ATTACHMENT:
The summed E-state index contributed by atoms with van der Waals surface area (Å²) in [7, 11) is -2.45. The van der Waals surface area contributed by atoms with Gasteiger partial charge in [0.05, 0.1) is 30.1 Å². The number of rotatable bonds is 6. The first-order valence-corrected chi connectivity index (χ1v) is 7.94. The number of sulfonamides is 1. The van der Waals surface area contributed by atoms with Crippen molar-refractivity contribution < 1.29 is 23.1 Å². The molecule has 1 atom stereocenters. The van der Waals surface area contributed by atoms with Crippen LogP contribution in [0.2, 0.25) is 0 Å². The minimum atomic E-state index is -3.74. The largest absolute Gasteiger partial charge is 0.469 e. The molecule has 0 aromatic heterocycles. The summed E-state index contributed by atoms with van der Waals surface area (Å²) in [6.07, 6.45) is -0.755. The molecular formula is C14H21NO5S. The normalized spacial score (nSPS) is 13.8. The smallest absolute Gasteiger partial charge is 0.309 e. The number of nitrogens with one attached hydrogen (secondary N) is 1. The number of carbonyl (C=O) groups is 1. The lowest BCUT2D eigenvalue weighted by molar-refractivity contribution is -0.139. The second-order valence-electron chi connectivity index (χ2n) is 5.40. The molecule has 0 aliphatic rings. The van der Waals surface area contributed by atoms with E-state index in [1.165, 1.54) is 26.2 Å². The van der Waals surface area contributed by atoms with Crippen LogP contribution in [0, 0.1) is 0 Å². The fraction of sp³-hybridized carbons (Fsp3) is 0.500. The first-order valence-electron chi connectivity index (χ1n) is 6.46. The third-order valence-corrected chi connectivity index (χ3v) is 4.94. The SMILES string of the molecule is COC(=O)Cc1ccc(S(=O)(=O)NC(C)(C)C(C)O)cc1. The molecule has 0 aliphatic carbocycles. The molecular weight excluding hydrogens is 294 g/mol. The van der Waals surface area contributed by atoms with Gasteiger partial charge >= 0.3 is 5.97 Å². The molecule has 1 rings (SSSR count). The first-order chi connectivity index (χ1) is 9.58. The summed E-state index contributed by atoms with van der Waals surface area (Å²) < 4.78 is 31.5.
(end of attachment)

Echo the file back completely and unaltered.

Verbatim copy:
The summed E-state index contributed by atoms with van der Waals surface area (Å²) in [7, 11) is -2.45. The van der Waals surface area contributed by atoms with Gasteiger partial charge in [0.05, 0.1) is 30.1 Å². The number of rotatable bonds is 6. The first-order valence-corrected chi connectivity index (χ1v) is 7.94. The number of sulfonamides is 1. The van der Waals surface area contributed by atoms with Crippen molar-refractivity contribution < 1.29 is 23.1 Å². The molecule has 1 atom stereocenters. The van der Waals surface area contributed by atoms with Crippen LogP contribution in [0.2, 0.25) is 0 Å². The minimum atomic E-state index is -3.74. The largest absolute Gasteiger partial charge is 0.469 e. The molecule has 0 aromatic heterocycles. The summed E-state index contributed by atoms with van der Waals surface area (Å²) in [6.07, 6.45) is -0.755. The molecular formula is C14H21NO5S. The normalized spacial score (nSPS) is 13.8. The smallest absolute Gasteiger partial charge is 0.309 e. The number of nitrogens with one attached hydrogen (secondary N) is 1. The number of carbonyl (C=O) groups is 1. The lowest BCUT2D eigenvalue weighted by molar-refractivity contribution is -0.139. The second-order valence-electron chi connectivity index (χ2n) is 5.40. The molecule has 0 aliphatic rings. The van der Waals surface area contributed by atoms with E-state index in [1.165, 1.54) is 26.2 Å². The van der Waals surface area contributed by atoms with Crippen LogP contribution in [0, 0.1) is 0 Å². The fraction of sp³-hybridized carbons (Fsp3) is 0.500. The first-order valence-electron chi connectivity index (χ1n) is 6.46. The third-order valence-corrected chi connectivity index (χ3v) is 4.94. The SMILES string of the molecule is COC(=O)Cc1ccc(S(=O)(=O)NC(C)(C)C(C)O)cc1. The molecule has 0 aliphatic carbocycles. The molecular weight excluding hydrogens is 294 g/mol. The van der Waals surface area contributed by atoms with Gasteiger partial charge >= 0.3 is 5.97 Å². The molecule has 1 rings (SSSR count). The first-order chi connectivity index (χ1) is 9.58. The summed E-state index contributed by atoms with van der Waals surface area (Å²) < 4.78 is 31.5.